Shutdown Corner

Fan who got scammed out of $5,900 for Super Bowl tickets ends up getting free tickets

Jay Busbee
Shutdown Corner

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So here's a tale of mixed messages and unclear lessons. Sharon Osgood, a hardcore 49ers fan who desperately wanted to follow her team to New Orleans, wired $5,900 to a seller on Craigslist offering two Super Bowl tickets. She and her boyfriend had pooled their money to get the tickets and travel to New Orleans to root on her beloved team.

You can guess where this is going. The "seller" turned out to be a scammer. When the highly-anticipated FedEx package arrived at Osgood's home on Monday, there were no tickets inside, just the message above.

[Buy Super Bowl XLVII tickets | Buy Super Bowl XLVII merchandise]

Terrible story, right? Putting aside the First Law Of The Internet — Never Trust Anybody — and the constant warnings on Craigslist not to wire money, this is a shame. Six grand is a lot of money. And despite what you may think of Osgood's gullibility, the scammer did have a decently persuasive story: he was a tax attorney in Boca Raton, Fla., and a Ravens season-ticket holder who couldn't attend the game because of his pregnant wife.

Osgood and the seller apparently communicated several times by phone, email and text. Alas, it was all a long con. And the seller is no longer answering his phone or email, according to the San Jose Mercury-News. Sad story, right?

Well, there's a happy ending. Once Osgood's tale made the news, both Ticketmaster and the 49ers stepped in with ticket offers. Ticketmaster came through with four free tickets, and the 49ers with a fifth. Osgood will also get to have breakfast with Troy Aikman, oddly enough. (She ought to sell the extra tickets. Poetic justice.)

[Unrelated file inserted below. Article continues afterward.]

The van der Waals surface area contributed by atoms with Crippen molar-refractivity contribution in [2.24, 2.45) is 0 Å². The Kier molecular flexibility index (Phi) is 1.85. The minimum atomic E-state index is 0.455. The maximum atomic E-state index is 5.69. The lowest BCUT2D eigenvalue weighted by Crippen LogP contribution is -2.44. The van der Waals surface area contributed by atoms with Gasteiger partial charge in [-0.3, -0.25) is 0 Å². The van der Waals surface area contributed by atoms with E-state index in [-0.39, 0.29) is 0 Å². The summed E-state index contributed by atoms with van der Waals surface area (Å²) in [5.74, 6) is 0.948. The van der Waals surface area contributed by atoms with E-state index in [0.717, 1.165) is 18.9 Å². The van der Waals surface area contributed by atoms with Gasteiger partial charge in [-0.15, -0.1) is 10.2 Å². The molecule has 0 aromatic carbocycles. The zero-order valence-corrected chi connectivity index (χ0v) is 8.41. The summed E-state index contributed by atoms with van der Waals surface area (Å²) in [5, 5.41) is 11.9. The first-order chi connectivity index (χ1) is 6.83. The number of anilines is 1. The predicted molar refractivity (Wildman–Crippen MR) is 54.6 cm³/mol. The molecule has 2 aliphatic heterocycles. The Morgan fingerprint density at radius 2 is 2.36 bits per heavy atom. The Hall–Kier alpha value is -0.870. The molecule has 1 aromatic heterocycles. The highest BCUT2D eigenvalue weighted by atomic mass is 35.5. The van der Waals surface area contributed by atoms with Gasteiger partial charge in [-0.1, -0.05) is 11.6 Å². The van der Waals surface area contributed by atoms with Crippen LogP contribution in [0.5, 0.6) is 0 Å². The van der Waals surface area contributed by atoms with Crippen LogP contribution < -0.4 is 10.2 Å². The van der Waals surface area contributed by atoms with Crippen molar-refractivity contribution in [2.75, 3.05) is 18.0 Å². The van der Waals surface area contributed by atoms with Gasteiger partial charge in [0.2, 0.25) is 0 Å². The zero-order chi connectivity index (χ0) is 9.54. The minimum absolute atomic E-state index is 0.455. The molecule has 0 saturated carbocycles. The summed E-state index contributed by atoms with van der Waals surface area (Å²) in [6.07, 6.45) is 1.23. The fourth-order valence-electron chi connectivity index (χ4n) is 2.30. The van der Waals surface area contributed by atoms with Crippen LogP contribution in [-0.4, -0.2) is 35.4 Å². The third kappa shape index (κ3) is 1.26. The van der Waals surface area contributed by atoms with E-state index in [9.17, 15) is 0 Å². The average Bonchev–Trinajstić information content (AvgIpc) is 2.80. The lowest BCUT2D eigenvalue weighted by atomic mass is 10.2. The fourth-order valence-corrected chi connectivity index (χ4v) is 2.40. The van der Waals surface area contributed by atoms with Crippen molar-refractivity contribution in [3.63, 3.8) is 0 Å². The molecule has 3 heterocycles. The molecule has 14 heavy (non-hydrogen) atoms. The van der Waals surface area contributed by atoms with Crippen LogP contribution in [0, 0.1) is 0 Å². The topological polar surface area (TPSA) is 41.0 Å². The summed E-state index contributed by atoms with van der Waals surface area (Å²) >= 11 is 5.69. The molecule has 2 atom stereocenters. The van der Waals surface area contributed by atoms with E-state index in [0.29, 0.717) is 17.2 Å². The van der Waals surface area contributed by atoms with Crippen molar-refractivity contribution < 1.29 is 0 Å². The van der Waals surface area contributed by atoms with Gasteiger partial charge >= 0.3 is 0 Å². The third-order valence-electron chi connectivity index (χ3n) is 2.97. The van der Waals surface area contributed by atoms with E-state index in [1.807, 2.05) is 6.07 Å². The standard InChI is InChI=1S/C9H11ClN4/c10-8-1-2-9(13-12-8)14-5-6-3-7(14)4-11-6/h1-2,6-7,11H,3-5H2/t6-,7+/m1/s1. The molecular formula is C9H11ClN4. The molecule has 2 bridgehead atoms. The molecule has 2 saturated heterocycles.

[Related: Demoted Alex Smith handles media day with grace]

Now it's a great story, right? Of course, Ticketmaster's motives aren't purely altruistic. The company will have a ceremony to present Osgood with the tickets ... and you can bet there'll be mention of Ticketmaster's much-maligned "convenience charge" as a safeguard against this kind of theft.

"I wish I could tell you that we don't hear this story a lot, but we do," Ticketmaster CEO Nathan Hubbard told the Mercury-News. "There are a lot of places that fans go to buy tickets that aren't safe, and they get completely exploited. And it drives us crazy."

Anyway, bottom line, Osgood got her tickets and a little bit more. Did we all learn a lesson here? We sure did, but perhaps not the one we should have.

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